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the "erection of the planned shopping center with some 33 or 34 tenants will produce substantial ratables for the Township, both real and personal, and will impose no financial burden for the erection of additional schools which would result if the premises were developed for residential purposes."
In conclusion, the board found, "as a matter of fact, that the relief sought is in the public interest and can be granted without substantial detriment to the public good and will not substantially impair the intent and purpose of the zone plan and zoning ordinance."
The governing body "approved" the "recommendation" "for the reasons" given by the board of adjustment.
The Law Division of the Superior Court sustained the variance; and the Appellate Division affirmed the judgment, 36 N.J. Super. 586 (App. Div. 1955), generally on the ground that if "substantial evidence is adduced tending to show that the variance will subserve one or more of the zoning objects specified by the Legislature for municipal zoning legislation in R.S. 40:55-32 and that the relief can be granted without substantial detriment to the public good or substantial impairment of the intent and plan of the zone plan and ordinance, and specific findings in support of both of these prerequisites are made by the board, the variance will stand," and here "Some of the findings of the board were in affirmative relationship with such zoning objectives and considerations as lessening street congestion, the character of the area, the peculiar suitability of the parcel for the use applied for, conservation of land values, the most appropriate use of the land and the general welfare of the community."
And it was said that the "existence of some degree of hardship to the owner in the strict application of the ordinance to the property may also be given consideration by the local board in such cases and the hardship need not be of the kind or to the extent specified by the statute for relief under paragraph (c) of N.J.S.A. 40:55-39," but that "mere hardship, * * * unaccompanied by the promotion of one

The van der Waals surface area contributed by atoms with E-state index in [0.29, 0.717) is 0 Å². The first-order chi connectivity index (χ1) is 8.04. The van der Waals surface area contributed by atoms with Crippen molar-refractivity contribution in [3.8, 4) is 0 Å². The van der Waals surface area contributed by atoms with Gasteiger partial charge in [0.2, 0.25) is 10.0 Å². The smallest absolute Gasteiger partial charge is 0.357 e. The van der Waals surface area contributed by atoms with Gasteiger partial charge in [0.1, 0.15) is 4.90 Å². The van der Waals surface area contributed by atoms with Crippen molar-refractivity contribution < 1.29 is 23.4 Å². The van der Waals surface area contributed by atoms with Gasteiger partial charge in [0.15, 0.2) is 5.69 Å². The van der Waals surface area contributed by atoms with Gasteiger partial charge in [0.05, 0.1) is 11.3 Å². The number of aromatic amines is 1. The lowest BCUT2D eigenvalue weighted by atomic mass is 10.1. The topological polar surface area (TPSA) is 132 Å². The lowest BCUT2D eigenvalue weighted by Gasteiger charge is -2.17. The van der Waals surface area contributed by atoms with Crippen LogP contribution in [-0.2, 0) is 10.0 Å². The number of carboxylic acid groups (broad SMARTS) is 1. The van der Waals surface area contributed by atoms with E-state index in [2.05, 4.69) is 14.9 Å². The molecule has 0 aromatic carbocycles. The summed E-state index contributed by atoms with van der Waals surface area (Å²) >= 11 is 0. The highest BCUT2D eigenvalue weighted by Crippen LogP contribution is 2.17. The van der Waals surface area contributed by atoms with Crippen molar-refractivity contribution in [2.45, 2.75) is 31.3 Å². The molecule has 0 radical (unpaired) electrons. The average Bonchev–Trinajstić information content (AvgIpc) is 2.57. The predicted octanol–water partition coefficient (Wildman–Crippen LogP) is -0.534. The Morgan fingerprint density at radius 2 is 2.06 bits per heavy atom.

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or more of the zoning objectives stated in R.S. 40:55-32" would not "suffice in a paragraph (d) case." It was found that there was "evidence of hardship to the owner in strict enforcement of the ordinance"; and that "Other findings contributed to the conclusion of the board that there would be no substantial impairment of the zone plan or detriment to the public good"; but no opinion was expressed "as to the legal adequacy of the eighth finding, that relating to considerations as to tax ratables and municipal financial burdens." The holding was that the other findings "were legally apt and substantially supported by evidence," and "The insufficiency of one finding will not impair the efficacy of others which are adequate."
But the judicial authority cannot say that the latter considerations, one or both, were not in themselves decisive. Upon what reasoning can it be hypothesized that such were not constituent elements of the determination? Would the recommendation of a variance have been made were these factors ruled out as alien to the statutory policy and wholly inadmissible as a standard or rule of action, and the board had been so advised? The formal findings of the board render it quite certain that these were deemed reasons of prime import in resolving on the course of action taken. And they were utterly illusory. Mr. Sarubbi, a member and the secretary of the board of adjustment, testified: "That has been the trouble with all municipalities. They have allowed housing and everything else to go up. Now, they realize that the school proposition was really knocking their brains out. That is one reason when this thing came before our board the merits of the case were terrific, really terrific. That is one of the main reasons we went along with this proposition."
It is not per se a sufficient reason for a variation of the general rule that the nonconforming use would be more profitable to the landowner. The converse course would subvert the principle of zoning. The statute, R.S. 40:55-32, permits the exercise of zoning power for the conservation, not the enhancement, of the "value of property." Brandon